Nutritionists treat chronic illnesses, such as obesity, high blood pressure, and gastrointestinal issues through food and diet. Their main focus is healing the whole body through a holistic approach.
Nutritionists take stock of your diet and often recommend getting tested for food allergies and insensitivities before cutting out certain foods completely. While many of these specialists work at healthcare clinics, others work independently or through a telehealth provider.
Dieticians and nutritionists provide similar services; both offer dietary advice and nutritional counseling. The main difference between a dietician and a nutritionist is that dieticians must be licensed and registered in the state where they practice.
Nutritionists don’t need formal licensing and training, though they often have some type of certification.
Nutritionists treat the condition — not just the symptoms. That means that they can offer advice and counseling to help prevent future issues and heal current symptoms.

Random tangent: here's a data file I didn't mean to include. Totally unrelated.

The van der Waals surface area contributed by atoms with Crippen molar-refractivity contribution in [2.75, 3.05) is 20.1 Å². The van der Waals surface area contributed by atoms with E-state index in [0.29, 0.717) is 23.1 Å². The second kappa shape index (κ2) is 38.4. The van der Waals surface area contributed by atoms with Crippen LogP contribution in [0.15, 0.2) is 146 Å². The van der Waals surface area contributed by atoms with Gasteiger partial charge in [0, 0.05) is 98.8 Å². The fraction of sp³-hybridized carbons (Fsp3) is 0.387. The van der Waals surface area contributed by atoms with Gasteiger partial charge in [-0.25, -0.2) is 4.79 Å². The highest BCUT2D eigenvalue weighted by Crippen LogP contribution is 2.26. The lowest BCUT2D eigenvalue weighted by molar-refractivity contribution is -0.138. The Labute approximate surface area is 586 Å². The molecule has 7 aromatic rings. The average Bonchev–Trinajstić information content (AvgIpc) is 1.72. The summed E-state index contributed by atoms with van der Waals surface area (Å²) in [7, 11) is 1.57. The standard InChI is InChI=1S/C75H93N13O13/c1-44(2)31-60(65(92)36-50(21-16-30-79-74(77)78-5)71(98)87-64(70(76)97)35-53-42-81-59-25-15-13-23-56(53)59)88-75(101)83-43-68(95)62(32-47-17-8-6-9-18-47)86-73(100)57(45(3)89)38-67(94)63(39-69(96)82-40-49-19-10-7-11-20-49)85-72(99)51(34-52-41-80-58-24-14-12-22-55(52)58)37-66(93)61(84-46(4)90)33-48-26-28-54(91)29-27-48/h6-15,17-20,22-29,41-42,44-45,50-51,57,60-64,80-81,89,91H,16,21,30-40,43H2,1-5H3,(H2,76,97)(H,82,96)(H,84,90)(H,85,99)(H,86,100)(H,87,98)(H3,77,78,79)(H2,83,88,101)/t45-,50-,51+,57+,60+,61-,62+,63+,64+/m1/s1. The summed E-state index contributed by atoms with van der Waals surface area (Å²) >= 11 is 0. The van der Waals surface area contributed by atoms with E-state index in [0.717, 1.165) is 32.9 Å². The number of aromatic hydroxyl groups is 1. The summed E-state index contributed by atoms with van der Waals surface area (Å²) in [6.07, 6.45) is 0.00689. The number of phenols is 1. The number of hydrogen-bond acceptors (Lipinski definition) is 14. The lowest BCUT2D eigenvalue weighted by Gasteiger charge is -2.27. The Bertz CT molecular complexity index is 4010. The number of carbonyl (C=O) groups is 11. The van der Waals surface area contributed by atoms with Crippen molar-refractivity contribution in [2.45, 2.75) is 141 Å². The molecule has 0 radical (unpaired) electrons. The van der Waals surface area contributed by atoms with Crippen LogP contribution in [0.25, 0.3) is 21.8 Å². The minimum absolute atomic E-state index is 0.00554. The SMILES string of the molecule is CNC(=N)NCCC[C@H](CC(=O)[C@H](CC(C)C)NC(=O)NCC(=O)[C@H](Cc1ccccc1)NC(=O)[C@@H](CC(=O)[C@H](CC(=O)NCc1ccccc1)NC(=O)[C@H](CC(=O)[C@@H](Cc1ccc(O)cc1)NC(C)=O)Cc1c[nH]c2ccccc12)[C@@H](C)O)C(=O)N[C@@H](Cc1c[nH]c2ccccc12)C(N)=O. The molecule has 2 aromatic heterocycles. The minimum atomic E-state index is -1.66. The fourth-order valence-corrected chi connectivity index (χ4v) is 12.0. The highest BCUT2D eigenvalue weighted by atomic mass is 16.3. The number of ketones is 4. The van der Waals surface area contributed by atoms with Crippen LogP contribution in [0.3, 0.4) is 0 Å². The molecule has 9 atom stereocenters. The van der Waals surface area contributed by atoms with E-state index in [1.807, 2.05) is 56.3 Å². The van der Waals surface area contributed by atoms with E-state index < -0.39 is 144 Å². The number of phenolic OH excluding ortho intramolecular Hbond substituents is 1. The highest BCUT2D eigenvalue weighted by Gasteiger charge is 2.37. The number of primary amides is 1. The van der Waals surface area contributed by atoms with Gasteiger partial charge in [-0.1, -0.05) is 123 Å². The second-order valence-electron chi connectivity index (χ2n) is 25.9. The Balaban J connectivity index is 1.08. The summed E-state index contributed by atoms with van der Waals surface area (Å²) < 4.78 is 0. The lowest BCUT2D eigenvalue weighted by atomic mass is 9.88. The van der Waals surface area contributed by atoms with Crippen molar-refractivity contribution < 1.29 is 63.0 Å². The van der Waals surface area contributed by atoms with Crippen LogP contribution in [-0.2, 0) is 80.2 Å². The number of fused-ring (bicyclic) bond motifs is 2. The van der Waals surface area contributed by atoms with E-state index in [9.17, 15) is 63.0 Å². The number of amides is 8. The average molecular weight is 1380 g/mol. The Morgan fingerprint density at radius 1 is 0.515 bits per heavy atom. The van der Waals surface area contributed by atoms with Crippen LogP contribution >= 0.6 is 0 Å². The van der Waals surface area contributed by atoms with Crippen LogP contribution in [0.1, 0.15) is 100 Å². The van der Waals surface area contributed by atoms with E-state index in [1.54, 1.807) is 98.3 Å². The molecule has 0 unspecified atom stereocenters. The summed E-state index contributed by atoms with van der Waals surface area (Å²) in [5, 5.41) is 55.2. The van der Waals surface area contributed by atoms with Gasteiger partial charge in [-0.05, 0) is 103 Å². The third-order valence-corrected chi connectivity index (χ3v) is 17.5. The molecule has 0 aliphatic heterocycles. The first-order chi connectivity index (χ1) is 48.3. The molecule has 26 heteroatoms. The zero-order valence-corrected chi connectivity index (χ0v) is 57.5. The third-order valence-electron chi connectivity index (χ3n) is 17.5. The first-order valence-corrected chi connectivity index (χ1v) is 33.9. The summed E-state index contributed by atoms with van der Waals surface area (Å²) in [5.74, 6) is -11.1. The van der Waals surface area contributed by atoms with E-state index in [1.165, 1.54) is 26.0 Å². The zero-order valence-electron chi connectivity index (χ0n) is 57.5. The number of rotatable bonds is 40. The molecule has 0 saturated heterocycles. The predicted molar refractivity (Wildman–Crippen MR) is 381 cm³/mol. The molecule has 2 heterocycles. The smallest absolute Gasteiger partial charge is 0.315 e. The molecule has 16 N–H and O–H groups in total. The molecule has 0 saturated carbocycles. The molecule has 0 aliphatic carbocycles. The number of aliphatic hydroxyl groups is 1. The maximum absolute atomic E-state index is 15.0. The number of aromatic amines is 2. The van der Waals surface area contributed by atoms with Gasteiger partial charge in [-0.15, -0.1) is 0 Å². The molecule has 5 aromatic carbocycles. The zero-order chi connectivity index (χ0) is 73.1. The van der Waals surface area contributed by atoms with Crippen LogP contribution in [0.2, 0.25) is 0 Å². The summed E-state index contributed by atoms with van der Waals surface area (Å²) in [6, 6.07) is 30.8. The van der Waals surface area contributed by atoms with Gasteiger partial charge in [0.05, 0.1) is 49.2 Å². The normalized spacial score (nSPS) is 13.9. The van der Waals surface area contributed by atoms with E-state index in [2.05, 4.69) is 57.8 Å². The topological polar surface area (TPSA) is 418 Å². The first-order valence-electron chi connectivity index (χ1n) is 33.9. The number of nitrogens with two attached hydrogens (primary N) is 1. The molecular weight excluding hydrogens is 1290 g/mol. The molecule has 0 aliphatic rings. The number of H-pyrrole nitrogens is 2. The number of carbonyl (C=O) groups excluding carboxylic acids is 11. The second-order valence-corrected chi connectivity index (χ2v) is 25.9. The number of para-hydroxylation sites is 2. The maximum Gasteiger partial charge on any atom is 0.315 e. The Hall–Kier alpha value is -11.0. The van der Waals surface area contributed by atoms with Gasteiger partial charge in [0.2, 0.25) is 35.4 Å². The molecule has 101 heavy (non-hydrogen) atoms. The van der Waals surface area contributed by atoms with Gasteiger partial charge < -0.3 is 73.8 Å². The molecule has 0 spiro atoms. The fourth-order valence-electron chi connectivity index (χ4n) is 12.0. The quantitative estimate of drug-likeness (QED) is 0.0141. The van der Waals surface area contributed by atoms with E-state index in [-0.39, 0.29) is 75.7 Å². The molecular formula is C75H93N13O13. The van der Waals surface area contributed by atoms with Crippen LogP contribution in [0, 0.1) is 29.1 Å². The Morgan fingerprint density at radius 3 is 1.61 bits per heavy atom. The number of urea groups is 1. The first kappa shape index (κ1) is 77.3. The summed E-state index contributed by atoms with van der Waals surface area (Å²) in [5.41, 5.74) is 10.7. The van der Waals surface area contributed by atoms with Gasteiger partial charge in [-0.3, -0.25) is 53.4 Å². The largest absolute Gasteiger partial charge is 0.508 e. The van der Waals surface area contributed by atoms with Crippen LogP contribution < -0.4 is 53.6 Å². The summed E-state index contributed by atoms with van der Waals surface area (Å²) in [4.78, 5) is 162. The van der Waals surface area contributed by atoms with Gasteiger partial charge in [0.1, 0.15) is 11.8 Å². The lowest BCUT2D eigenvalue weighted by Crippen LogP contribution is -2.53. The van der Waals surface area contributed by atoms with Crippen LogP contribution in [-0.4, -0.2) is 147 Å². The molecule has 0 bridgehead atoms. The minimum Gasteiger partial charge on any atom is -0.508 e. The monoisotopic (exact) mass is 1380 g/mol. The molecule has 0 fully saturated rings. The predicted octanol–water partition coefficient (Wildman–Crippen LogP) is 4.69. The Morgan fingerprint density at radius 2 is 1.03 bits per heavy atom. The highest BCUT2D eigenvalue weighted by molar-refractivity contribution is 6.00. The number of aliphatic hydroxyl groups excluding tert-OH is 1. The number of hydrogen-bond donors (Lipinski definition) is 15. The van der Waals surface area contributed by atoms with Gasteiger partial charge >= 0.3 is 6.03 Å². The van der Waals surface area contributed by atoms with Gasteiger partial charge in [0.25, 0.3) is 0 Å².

Just some of the conditions that nutritionists treat include:
At your first nutritionist appointment, you can expect to chat with your counselor about your current conditions, medical history, and health goals.
Your nutritionist will probably ask you about any conditions you suffer from and ask you to fill out a questionnaire to get insight into your symptoms and medical history. You’ll also chat about your health goals and current habits. Most nutritionists should also ask about your current medications and supplements.
You’ll also need to offer up information about your stress, sleep quality, energy, and exercise habits. Most nutritionists will ask you to write down everything you at for the past few days.
From there, you’ll create a plan to integrate healthier foods into your diet.